As the people of north-east Nigeria struggle to endure a devastating food and nutrition crisis, the Central Emergency Response Fund (CERF) has released a US$10 million allocation to help save lives and get urgent aid to those who need it most. Approximately 1.74 million children under the age of five are expected to suffer from acute malnutrition across the north-east in 2022. With a 34 per cent increase so far from last year the north-east recorded the highest burden of acute malnutrition since 2016, and, over 300,000 children are expected to suffer from severe acute malnutrition.
The consequences of inaction are a matter of life and death. If immediate action is not taken, more than five thousand children are expected to die. Those who survive will potentially face lifelong disabilities. Malnutrition puts children at greater risk of dying from common infections, increases the frequency and severity of such infections, delays recovery and causes development stagnation.
This CERF allocation will enable accelerated action to increase treatment capacity and early identification of acute malnutrition. The funding will be used for integrated prevention and treatment, including proven local solutions to improve availability, affordability and/or accessibility to nutritious foods that protect women and children from repeated episodes of acute malnutrition.
This CERF allocation is the latest in a concerted effort to address the food and nutrition crisis. In May 2022 CERF allocated $15 million to support the catastrophic food insecurity and nutrition response. In September, the Nigeria Humanitarian Fund (NHF) provided two allocations of $2.5 million and $1 million to enable humanitarian actors to provide urgent nutrition support in line with the interagency US$ 351 million multisector plan to address the desperate food and nutrition situation.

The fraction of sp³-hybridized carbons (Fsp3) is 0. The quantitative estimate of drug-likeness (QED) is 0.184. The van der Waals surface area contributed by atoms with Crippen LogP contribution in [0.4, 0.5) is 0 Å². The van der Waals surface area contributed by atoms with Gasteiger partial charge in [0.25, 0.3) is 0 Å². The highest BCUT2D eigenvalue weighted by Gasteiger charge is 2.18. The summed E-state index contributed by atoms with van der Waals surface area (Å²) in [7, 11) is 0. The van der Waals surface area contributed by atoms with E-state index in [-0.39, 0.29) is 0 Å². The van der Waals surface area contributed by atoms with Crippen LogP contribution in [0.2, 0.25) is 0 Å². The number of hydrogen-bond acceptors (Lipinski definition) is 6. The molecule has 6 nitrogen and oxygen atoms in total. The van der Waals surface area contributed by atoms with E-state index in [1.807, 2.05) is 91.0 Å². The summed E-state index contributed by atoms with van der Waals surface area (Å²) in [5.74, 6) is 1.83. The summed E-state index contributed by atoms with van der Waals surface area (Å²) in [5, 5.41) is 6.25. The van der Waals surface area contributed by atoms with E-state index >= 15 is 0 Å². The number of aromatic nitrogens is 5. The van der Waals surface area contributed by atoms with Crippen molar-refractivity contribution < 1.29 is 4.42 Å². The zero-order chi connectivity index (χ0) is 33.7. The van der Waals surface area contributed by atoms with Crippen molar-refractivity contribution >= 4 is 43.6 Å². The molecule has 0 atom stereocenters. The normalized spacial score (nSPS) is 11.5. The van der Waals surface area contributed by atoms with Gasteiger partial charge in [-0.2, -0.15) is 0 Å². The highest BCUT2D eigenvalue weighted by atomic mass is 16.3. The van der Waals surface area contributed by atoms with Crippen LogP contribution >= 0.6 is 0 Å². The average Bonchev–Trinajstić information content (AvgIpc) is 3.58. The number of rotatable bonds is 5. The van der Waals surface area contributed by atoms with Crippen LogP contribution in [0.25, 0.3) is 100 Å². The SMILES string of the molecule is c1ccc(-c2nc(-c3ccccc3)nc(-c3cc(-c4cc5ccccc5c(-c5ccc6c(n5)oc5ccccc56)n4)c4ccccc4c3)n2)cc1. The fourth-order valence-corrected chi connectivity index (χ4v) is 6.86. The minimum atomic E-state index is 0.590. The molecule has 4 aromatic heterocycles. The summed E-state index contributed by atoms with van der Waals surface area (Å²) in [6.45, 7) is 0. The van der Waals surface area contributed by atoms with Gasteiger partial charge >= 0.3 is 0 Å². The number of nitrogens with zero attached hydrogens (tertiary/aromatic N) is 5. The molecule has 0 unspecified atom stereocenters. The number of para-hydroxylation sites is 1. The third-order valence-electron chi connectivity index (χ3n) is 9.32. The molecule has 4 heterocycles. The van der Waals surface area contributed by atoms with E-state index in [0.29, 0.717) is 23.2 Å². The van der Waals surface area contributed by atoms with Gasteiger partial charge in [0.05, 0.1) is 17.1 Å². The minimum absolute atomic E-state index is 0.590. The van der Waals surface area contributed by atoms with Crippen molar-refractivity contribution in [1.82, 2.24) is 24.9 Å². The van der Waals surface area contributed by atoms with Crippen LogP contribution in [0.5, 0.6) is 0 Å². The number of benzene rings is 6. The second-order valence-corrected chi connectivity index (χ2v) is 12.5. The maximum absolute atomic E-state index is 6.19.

These funds are being disbursed in the midst of an alarming lean season in which 4.1 million people across the north-east are facing the pain of hunger according to the Cadre Harmonisé food security and nutrition assessment.
Despite these efforts, there remains a massive funding gap. The Nutrition Sector has a lean season funding gap of $39 million, or 57 per cent. According to Mr. Matthias Schmale, Resident and Humanitarian Coordinator for Nigeria, “We urgently need to close the funding gap to rapidly scale-up the response and implement immediate life-saving measures. For the thousands of children trying to survive, additional funding is needed today, not tomorrow.”